Justice at last for Aidan McAnespie's family

It will be widely accepted that the then serving British soldier David Holden should have been duly convicted shortly after he killed the innocent civilian Aidan McAnespie on the Tyrone/Monaghan border in 1998 and sentenced to a significant jail term.

While it took more than 34 years for the correct outcome to be reached last Friday, and nothing can bring Mr McAnespie back from the dead, justice has finally been given to his family.

There were many other appalling atrocities which were carried out by republicans and loyalists over the last six decades and did not result in anyone being held to account through our judicial system.

However, there will always be a particular focus on deaths which involve the forces of the state targeting its own citizens with all the enormous powers at its disposal.

It had been well documented that Mr McAnespie (23) had been regularly threatened by British soldiers, and a report in a Sunday newspaper before his death described how he was routinely harassed whenever he attempted to drive near the large military checkpoint which dominated his home village of Aughnacloy.

He decided it was safer to walk past the installation, and set out on foot to attend a GAA match a short distance away in February, 1988, when he plainly placed no threat to anyone.

David Holden, then an 18-year-old member of the British Army regiment the Grenadier Guards, was on duty in a watchtower and armed with a heavy machine gun.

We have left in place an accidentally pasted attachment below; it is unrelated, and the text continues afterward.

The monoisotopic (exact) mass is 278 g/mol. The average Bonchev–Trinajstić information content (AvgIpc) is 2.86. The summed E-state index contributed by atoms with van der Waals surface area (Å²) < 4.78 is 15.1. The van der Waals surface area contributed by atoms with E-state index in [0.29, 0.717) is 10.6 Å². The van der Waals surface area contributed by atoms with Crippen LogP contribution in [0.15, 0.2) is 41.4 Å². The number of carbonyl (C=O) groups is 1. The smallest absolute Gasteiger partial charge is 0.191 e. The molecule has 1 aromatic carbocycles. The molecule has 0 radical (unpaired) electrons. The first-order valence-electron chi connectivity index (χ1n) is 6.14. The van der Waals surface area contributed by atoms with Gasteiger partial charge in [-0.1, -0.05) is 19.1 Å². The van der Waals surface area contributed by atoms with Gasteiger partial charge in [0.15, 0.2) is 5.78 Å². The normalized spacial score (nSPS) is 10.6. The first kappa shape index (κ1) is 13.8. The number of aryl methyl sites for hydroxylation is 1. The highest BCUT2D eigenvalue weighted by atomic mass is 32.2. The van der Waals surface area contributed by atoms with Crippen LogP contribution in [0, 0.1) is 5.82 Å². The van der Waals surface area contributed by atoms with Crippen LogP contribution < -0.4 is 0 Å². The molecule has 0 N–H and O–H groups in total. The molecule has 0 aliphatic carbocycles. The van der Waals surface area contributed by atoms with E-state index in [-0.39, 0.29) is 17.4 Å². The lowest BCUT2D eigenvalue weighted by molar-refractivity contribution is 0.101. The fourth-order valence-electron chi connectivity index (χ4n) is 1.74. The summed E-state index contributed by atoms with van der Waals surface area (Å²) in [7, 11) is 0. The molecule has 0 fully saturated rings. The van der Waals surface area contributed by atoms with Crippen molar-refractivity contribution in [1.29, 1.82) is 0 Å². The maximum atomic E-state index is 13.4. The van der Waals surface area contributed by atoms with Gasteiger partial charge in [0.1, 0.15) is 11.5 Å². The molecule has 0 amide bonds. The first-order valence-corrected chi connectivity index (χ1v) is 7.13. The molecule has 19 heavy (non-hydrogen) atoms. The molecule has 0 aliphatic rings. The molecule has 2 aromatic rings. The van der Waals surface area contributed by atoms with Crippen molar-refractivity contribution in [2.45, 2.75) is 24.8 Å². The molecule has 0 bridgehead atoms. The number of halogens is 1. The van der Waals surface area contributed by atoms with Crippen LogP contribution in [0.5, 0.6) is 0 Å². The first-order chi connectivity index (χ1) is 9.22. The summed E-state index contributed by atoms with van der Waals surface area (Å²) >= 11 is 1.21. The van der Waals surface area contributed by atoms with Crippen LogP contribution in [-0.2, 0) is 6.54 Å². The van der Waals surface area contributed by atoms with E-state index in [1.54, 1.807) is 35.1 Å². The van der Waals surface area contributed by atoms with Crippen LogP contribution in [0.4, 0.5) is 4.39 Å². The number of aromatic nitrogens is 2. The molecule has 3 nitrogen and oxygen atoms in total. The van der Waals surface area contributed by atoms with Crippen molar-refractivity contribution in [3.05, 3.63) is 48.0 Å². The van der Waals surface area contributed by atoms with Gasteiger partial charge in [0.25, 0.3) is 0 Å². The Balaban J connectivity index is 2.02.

Three high calibre bullets were fired without warning at Mr McAnespie, one of which was said to have ricocheted off the ground and fatally wounded him after striking him in the back.

David Holden admitted responsibility, claiming his finger slipped on the trigger because his hands had been wet from cleaning duties, and in September, 1988, he was charged with killing Mr McAenspie.

The prosecution was then abruptly dropped in disturbing and insulting circumstances but his unlikely explanation was rejected by a judge after a new trial more than three decades later and he has finally brought to account.

Mr McAnespie’s family deserve enormous credit for their fortitude in pursuing their case although the eventual sentence for David Holden has yet to be announced.

What should be accepted across the board is that the British government’s wider attempts to deal with legacy issues, regardless of their political background, are deeply flawed, and even at this late stage should be reviewed immediately.